4. Tommy Armstrong passing.  Tommy went 11 for 28 on Saturday, and I’m a little surprised it was that good.  He sailed passes, threw behind guys, and the ESPN announcers spent most of the day ragging on his mechanics.  While he didn’t throw an interception, there were a couple of forced passed that probably should have been picked off.  Pretty soon, I think teams will let him throw as many deep balls as he wants until he starts converting them.
  5. Sirius.  I’m a fan of having the Alan Parsons Project song as the soundtrack to the Tunnel Walk.  But if you hear those synthesized notes playing in the fourth quarter, you might as well head for the exits because a loss is coming.  Don’t believe me?  Off the top of my head, here are the times I remember “Sirius” being played in the fourth:  Texas 1998 (snapping the 40+ game home winning streak), Texas 2002, BYU 2015, Wisconsin 2015.  Correct me if I’m wrong, but I don’t remember it being played late in the 2013 Northwestern game.  Next time, play Black Betty.

[COLOR=#FF0000][I]Dave Feit is a freelance writer living in Lincoln. Additional thoughts on the Huskers (and everything else) can be found on his blog ([URL=”” Follow him on [URL=””%5D%5BU%5DTwitter%5B/U%5D%5B/URL%5D or on [URL=””%5D%5BU%5DFacebook%5B/U%5D%5B/URL%5D.


One Comment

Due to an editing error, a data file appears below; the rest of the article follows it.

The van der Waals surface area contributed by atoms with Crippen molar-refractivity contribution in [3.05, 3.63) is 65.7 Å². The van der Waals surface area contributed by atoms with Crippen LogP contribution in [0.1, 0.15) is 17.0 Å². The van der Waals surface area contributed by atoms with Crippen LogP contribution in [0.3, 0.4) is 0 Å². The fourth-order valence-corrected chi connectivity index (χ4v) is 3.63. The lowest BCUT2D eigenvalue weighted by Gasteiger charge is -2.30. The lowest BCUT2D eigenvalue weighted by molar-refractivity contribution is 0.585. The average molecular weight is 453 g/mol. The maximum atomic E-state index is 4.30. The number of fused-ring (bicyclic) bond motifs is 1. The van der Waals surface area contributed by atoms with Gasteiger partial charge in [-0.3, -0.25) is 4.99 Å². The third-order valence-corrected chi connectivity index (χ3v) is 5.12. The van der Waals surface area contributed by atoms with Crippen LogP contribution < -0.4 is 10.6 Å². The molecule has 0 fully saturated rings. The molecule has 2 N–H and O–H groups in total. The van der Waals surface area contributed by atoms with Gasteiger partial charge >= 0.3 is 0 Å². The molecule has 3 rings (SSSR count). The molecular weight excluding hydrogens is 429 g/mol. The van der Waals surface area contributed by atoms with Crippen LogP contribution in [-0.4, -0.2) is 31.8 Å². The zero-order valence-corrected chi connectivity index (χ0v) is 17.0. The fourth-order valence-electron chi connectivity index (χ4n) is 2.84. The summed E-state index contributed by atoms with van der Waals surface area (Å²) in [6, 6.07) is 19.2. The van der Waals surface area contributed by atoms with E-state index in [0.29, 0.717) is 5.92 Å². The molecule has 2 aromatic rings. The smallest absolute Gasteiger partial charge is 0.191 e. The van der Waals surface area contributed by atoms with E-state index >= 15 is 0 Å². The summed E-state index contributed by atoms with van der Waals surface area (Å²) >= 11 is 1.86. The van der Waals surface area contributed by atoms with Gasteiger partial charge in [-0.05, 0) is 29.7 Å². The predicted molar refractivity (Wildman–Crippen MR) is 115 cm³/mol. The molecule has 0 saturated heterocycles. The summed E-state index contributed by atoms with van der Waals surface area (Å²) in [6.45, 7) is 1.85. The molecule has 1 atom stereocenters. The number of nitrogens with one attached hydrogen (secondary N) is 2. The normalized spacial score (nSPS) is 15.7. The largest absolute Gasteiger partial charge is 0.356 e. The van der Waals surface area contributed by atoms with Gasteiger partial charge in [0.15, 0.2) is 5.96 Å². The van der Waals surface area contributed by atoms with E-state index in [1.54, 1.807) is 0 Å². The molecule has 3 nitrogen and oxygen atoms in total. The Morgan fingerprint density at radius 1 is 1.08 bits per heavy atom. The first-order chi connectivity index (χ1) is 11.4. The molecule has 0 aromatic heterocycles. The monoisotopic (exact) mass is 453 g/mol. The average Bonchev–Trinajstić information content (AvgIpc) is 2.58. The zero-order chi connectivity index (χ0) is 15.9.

All of you journalist are treating the truth here with a lot of PC. The truth is that since T.O. we haven’t had a head coach that was a good fit for NU. The AD’s have let the school and fans down. Frank was given the job for his loyalty. He was not qualified. Callahan was just settled on after a crappy search and his style of football was not a fit for the Big 12 or the Big 10. Pelini was needed to fix the defense but was lacking as a head coach. He was proven to be as immature as they come too. Now we are back to hiring another west coast coach that has never had to worry about the weather that much. Hence, the importance of having the wind in the final quarter. It doesn’t register with these coaches. Throwing long pass after long pass against a 30 mph wind doesn’t register with these guys. Ball control and good old north and south football doesn’t whet their appetite so we aren’t going to do it!! This is another blunder by the AD. And you, me and the fans, and the school are going to suffer. You would think that a lot of thought would have gone into this last hire. A lot of thought probably DID go into this last hire. I’ll admit that Riley is a great human being. But, that said, his style of football and his experience in the conditions faced everywhere in the country except on the West coast or in a dome is near zero. This brand of football is just no good. It may be entertaining, but it doesn’t work when you go up against a tough football team here in the middle of the country. Riley should be given a Nobel Peace Prize but not the reins to Nebraska football. Now we are stuck, AGAIN!!!!!!